Analyzing the New Cosmetics Law

Following the enactment this past March of the new Act Governing Cosmetic Sanitation and Safety (the Cosmetics Act for short), the Cosmetics Committee of the American Chamber of Commerce in Taipei made a number of suggestions for remedying shortcomings in the law through the implementation regulations that are yet to be drafted. In its position paper in the newly published 2018 Taiwan White Paper, the Cosmetics Committee said that many of the problems stem from the law’s ambiguous wording and its deviations from international practice.

Of primary concern is the definition of “cosmetics” under the Act. The new law fails to include two important functions – “protection” and “maintenance of good condition” for skin and oral care – in its definitions of cosmetics. The explanation by the Taiwan Food and Drug Administration (TFDA) for the absence of these two phrases is that they are difficult to translate into Chinese, but the Committee questioned why the translation would be so difficult.

Sunscreen and antioxidant products, for instance, serve to provide skin “protection” and “maintenance” purposes respectively, but under the current definition of cosmetics, suppliers wonder whether they will be able to make advertising claims for those benefits.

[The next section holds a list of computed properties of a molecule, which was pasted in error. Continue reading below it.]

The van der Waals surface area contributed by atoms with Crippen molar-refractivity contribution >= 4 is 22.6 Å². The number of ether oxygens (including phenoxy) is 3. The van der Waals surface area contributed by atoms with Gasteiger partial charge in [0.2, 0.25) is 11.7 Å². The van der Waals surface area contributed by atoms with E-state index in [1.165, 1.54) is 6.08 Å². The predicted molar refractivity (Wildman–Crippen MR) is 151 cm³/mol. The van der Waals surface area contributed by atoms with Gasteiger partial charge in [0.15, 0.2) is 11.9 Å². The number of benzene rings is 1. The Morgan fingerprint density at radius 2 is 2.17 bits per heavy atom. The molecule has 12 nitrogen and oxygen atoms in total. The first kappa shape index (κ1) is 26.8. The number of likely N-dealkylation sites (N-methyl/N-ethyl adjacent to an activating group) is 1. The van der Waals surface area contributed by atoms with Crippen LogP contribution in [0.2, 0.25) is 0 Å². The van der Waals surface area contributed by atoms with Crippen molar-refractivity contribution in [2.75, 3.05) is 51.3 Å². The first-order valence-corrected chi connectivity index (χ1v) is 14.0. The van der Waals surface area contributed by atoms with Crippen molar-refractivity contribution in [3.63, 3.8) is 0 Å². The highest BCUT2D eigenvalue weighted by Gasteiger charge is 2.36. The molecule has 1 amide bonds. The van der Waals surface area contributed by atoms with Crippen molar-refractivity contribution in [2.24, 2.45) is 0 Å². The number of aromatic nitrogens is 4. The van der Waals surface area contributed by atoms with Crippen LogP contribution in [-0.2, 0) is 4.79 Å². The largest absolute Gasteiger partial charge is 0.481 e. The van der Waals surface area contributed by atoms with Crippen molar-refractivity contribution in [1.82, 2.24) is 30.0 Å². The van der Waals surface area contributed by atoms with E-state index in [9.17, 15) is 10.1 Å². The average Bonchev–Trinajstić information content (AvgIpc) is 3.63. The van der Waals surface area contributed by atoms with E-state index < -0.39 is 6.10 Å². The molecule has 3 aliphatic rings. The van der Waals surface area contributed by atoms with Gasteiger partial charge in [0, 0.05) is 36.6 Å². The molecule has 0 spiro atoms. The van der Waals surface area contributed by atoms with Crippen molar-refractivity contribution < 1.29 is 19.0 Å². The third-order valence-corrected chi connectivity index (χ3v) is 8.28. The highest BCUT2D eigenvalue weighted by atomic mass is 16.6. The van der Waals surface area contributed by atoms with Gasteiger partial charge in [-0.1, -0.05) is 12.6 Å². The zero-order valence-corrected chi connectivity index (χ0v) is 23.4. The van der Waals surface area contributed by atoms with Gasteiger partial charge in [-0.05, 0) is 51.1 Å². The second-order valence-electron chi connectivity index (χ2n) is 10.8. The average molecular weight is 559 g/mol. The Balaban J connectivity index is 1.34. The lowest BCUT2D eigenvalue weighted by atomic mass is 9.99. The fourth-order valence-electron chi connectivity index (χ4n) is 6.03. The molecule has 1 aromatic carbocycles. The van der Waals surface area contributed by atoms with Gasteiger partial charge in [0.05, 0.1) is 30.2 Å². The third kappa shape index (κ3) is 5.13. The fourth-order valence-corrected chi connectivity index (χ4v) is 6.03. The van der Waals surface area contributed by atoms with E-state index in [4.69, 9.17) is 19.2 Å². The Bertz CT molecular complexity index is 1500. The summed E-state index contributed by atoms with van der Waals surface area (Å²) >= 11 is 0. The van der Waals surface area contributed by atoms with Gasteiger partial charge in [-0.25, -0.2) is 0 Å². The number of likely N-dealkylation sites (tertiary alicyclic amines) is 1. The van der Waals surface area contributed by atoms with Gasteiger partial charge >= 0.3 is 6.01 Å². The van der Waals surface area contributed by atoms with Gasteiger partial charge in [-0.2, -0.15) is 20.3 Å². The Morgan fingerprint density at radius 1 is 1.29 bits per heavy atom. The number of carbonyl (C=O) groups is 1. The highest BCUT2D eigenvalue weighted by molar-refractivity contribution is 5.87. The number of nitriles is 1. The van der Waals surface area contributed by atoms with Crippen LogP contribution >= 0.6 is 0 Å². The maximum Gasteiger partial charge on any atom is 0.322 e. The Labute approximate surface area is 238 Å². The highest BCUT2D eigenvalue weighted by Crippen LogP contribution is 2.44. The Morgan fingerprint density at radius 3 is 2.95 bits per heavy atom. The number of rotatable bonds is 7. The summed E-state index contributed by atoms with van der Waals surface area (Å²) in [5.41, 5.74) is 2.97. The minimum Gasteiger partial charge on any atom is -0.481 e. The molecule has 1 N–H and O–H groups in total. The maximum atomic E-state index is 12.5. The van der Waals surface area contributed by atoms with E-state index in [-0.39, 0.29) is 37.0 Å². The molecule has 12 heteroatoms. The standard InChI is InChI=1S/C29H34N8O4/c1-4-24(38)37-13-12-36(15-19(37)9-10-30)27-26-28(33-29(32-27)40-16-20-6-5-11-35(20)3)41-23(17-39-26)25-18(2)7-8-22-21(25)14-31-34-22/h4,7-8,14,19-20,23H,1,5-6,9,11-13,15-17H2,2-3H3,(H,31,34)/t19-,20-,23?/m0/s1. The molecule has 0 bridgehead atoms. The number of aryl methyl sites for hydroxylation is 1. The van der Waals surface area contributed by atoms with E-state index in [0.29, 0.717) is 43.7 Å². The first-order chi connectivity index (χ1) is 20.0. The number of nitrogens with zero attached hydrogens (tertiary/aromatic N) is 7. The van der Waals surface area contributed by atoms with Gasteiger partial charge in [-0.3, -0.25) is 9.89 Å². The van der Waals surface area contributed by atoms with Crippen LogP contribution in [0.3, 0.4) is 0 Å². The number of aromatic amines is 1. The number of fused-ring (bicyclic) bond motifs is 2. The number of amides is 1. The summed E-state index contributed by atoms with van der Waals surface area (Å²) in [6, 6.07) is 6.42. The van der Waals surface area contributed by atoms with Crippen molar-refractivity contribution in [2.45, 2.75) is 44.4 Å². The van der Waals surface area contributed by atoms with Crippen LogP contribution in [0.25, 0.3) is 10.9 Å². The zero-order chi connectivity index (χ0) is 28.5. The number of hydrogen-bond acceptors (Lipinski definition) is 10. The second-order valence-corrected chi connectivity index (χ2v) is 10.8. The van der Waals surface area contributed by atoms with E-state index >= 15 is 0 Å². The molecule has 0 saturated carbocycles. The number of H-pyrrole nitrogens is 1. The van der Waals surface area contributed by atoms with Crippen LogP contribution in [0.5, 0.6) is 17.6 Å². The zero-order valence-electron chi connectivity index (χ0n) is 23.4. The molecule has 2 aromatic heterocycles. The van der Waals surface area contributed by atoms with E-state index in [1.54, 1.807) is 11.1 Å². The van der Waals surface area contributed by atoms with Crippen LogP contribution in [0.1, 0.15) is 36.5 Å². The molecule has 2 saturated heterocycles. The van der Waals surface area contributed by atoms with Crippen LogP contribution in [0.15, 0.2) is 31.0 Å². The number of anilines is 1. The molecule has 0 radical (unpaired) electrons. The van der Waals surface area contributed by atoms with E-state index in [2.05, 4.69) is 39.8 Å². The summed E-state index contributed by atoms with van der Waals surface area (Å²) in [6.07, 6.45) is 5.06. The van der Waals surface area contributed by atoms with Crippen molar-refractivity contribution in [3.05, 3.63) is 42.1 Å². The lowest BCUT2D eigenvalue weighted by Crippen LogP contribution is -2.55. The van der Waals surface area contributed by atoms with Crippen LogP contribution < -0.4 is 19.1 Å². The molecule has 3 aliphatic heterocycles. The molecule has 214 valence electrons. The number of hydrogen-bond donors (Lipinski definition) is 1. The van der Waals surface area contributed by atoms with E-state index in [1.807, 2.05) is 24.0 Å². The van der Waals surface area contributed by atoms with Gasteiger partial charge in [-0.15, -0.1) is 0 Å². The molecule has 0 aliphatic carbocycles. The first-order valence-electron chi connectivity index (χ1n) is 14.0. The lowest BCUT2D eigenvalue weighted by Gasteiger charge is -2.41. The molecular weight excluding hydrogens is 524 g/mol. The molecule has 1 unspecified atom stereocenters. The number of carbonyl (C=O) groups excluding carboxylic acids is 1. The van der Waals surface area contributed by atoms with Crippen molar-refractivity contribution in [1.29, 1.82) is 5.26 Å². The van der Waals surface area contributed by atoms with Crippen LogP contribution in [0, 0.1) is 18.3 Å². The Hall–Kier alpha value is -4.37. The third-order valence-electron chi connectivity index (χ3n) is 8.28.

This discrepancy, the Chamber argues, could inadvertently create technical barriers to trade, opening Taiwan to trade disputes before the World Trade Organization (WTO).

“Taiwan should refrain from setting unique regulatory requirements that may result in technical barriers to trade,” reads the position paper.

The reclassification of non-medical toothpaste and mouthwash as cosmetics also poses new challenges. Suppliers may need to reformulate or repackage some products within a limited timeframe set by the TFDA.

Enforcement rules have yet to be released, but the Committee suggests providing a sufficient transition period for manufacturers. It also recommends ensuring that ingredient standards are aligned with those of other countries like the United States, European Union, and Japan.

The Committee also calls into question the clause on “Corrective Advertisements,” which requires suppliers to issue a public apology for a “serious incident” involving a product. “Considering the vagueness of the term ‘serious incidents,’ it is quite uncertain how this clause will be enforced,” reads the position paper. The Committee notes that such a regulation threatens the freedom of supplies, is unique to Taiwan, and risks arbitrary interpretation. Regulation should spur industry advancement rather than impose burdensome constraints, it argues.

For the full White Paper on cosmetics in Taiwan, click here.

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